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Feature: Protecting old-gowth temperate rainforests could be important part of climate change action

OLYMPIC NATIONAL PARK, U.S. — Walking along Barnes Creek amid towering old-growth hemlock, red cedar and Douglas fir, Dominick DellaSala points to the lichen, hanging thick like Spanish moss from the limbs shading our path.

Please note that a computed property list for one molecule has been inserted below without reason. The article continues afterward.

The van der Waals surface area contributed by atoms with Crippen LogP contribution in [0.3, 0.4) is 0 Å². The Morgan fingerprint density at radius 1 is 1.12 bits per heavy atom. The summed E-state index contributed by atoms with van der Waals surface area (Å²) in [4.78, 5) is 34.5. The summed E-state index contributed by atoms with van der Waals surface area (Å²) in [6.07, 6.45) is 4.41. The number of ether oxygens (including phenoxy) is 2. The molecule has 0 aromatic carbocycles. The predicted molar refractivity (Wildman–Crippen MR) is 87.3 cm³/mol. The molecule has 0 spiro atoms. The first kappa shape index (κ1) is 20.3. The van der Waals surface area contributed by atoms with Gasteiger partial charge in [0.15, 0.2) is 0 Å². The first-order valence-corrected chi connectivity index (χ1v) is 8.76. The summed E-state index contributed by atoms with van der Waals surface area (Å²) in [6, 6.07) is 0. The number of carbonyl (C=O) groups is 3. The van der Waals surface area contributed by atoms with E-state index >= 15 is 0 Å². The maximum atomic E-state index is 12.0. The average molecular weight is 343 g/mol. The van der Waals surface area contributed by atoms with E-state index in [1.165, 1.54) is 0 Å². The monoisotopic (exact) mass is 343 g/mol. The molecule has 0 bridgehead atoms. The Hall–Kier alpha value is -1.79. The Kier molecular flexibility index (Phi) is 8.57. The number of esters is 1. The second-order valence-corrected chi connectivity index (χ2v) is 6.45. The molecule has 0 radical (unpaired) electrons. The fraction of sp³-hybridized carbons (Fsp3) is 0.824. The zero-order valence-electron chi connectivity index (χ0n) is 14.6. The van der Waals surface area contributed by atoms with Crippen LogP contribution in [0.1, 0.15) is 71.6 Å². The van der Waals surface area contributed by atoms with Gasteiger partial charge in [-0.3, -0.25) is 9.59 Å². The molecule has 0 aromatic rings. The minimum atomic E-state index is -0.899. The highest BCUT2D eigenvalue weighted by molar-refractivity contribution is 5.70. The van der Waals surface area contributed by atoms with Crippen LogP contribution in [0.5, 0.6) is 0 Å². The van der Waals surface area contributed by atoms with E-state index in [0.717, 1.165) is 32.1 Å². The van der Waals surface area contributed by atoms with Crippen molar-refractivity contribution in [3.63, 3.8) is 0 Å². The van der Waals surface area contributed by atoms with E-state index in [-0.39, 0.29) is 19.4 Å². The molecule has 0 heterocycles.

“Take a deep breath,” he tells me. “Smell that?” The smell is crisp and refreshing, a lush green scent in late July on the Olympic Peninsula. “Lichens are the canary in the coal mine for clean air. Here, all this lichen is telling us we’re in a good air shed. They thrive in this clean air. So do a lot of other species as a result.”

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